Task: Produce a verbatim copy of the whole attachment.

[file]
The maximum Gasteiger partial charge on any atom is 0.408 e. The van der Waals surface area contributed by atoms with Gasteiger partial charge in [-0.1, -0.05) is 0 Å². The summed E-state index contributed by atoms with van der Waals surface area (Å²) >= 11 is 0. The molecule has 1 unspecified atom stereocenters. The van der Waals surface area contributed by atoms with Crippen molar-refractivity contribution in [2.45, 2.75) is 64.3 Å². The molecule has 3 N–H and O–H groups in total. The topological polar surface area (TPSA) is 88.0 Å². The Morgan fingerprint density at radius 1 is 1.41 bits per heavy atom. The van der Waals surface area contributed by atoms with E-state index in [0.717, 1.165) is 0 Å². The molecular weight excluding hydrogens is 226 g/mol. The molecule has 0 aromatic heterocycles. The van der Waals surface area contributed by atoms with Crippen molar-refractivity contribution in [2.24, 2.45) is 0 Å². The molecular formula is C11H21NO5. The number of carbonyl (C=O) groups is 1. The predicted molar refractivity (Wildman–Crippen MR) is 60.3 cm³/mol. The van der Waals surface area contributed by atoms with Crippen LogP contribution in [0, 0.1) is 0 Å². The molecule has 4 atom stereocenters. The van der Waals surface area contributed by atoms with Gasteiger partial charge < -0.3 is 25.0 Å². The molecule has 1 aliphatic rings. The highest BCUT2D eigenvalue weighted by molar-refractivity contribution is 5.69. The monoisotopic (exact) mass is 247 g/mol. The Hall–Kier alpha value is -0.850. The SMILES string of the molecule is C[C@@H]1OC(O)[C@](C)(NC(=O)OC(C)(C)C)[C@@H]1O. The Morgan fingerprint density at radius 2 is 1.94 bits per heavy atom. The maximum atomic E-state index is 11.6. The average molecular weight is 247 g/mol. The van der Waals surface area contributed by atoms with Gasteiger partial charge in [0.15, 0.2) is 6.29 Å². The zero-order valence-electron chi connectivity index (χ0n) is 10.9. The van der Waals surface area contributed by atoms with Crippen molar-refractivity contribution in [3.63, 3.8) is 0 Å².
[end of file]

The maximum Gasteiger partial charge on any atom is 0.408 e. The van der Waals surface area contributed by atoms with Gasteiger partial charge in [-0.1, -0.05) is 0 Å². The summed E-state index contributed by atoms with van der Waals surface area (Å²) >= 11 is 0. The molecule has 1 unspecified atom stereocenters. The van der Waals surface area contributed by atoms with Crippen molar-refractivity contribution in [2.45, 2.75) is 64.3 Å². The molecule has 3 N–H and O–H groups in total. The topological polar surface area (TPSA) is 88.0 Å². The Morgan fingerprint density at radius 1 is 1.41 bits per heavy atom. The van der Waals surface area contributed by atoms with E-state index in [0.717, 1.165) is 0 Å². The molecular weight excluding hydrogens is 226 g/mol. The molecule has 0 aromatic heterocycles. The van der Waals surface area contributed by atoms with Crippen molar-refractivity contribution in [2.24, 2.45) is 0 Å². The molecular formula is C11H21NO5. The number of carbonyl (C=O) groups is 1. The predicted molar refractivity (Wildman–Crippen MR) is 60.3 cm³/mol. The van der Waals surface area contributed by atoms with Crippen LogP contribution in [0, 0.1) is 0 Å². The molecule has 4 atom stereocenters. The van der Waals surface area contributed by atoms with Gasteiger partial charge < -0.3 is 25.0 Å². The molecule has 1 aliphatic rings. The highest BCUT2D eigenvalue weighted by molar-refractivity contribution is 5.69. The monoisotopic (exact) mass is 247 g/mol. The Hall–Kier alpha value is -0.850. The SMILES string of the molecule is C[C@@H]1OC(O)[C@](C)(NC(=O)OC(C)(C)C)[C@@H]1O. The Morgan fingerprint density at radius 2 is 1.94 bits per heavy atom. The maximum atomic E-state index is 11.6. The average molecular weight is 247 g/mol. The van der Waals surface area contributed by atoms with Gasteiger partial charge in [0.15, 0.2) is 6.29 Å². The zero-order valence-electron chi connectivity index (χ0n) is 10.9. The van der Waals surface area contributed by atoms with Crippen molar-refractivity contribution in [3.63, 3.8) is 0 Å².